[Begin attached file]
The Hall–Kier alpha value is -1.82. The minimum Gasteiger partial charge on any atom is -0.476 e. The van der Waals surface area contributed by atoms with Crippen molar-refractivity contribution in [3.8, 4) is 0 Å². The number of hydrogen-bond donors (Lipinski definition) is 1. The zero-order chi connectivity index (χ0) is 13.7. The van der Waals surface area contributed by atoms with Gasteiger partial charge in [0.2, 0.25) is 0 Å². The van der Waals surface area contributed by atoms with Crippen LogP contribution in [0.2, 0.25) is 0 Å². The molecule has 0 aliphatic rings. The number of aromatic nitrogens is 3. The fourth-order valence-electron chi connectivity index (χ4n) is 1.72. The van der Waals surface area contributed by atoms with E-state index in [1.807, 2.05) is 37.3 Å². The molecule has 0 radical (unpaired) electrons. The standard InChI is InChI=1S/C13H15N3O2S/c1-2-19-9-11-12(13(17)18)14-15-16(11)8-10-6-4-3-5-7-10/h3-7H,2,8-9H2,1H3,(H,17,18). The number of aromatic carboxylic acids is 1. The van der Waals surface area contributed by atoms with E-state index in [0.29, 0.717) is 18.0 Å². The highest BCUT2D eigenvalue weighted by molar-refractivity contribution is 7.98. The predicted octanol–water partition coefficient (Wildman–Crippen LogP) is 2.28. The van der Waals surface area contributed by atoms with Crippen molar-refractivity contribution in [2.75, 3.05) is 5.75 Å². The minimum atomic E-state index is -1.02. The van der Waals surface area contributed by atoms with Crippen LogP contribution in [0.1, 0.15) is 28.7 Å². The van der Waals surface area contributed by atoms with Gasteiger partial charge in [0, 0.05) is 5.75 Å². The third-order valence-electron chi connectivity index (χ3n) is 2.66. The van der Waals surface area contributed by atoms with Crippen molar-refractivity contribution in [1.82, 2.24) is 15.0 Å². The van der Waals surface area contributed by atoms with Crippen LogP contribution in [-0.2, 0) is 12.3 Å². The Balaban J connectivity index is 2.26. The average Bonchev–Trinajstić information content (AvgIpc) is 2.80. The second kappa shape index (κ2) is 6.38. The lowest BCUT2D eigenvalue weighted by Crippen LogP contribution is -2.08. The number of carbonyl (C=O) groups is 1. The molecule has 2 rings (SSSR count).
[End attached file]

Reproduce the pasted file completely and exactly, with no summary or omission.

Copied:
The Hall–Kier alpha value is -1.82. The minimum Gasteiger partial charge on any atom is -0.476 e. The van der Waals surface area contributed by atoms with Crippen molar-refractivity contribution in [3.8, 4) is 0 Å². The number of hydrogen-bond donors (Lipinski definition) is 1. The zero-order chi connectivity index (χ0) is 13.7. The van der Waals surface area contributed by atoms with Gasteiger partial charge in [0.2, 0.25) is 0 Å². The van der Waals surface area contributed by atoms with Crippen LogP contribution in [0.2, 0.25) is 0 Å². The molecule has 0 aliphatic rings. The number of aromatic nitrogens is 3. The fourth-order valence-electron chi connectivity index (χ4n) is 1.72. The van der Waals surface area contributed by atoms with E-state index in [1.807, 2.05) is 37.3 Å². The molecule has 0 radical (unpaired) electrons. The standard InChI is InChI=1S/C13H15N3O2S/c1-2-19-9-11-12(13(17)18)14-15-16(11)8-10-6-4-3-5-7-10/h3-7H,2,8-9H2,1H3,(H,17,18). The number of aromatic carboxylic acids is 1. The van der Waals surface area contributed by atoms with E-state index in [0.29, 0.717) is 18.0 Å². The highest BCUT2D eigenvalue weighted by molar-refractivity contribution is 7.98. The predicted octanol–water partition coefficient (Wildman–Crippen LogP) is 2.28. The van der Waals surface area contributed by atoms with Crippen molar-refractivity contribution in [2.75, 3.05) is 5.75 Å². The minimum atomic E-state index is -1.02. The van der Waals surface area contributed by atoms with Crippen LogP contribution in [0.1, 0.15) is 28.7 Å². The van der Waals surface area contributed by atoms with Gasteiger partial charge in [0, 0.05) is 5.75 Å². The third-order valence-electron chi connectivity index (χ3n) is 2.66. The van der Waals surface area contributed by atoms with Crippen molar-refractivity contribution in [1.82, 2.24) is 15.0 Å². The van der Waals surface area contributed by atoms with Crippen LogP contribution in [-0.2, 0) is 12.3 Å². The Balaban J connectivity index is 2.26. The average Bonchev–Trinajstić information content (AvgIpc) is 2.80. The second kappa shape index (κ2) is 6.38. The lowest BCUT2D eigenvalue weighted by Crippen LogP contribution is -2.08. The number of carbonyl (C=O) groups is 1. The molecule has 2 rings (SSSR count).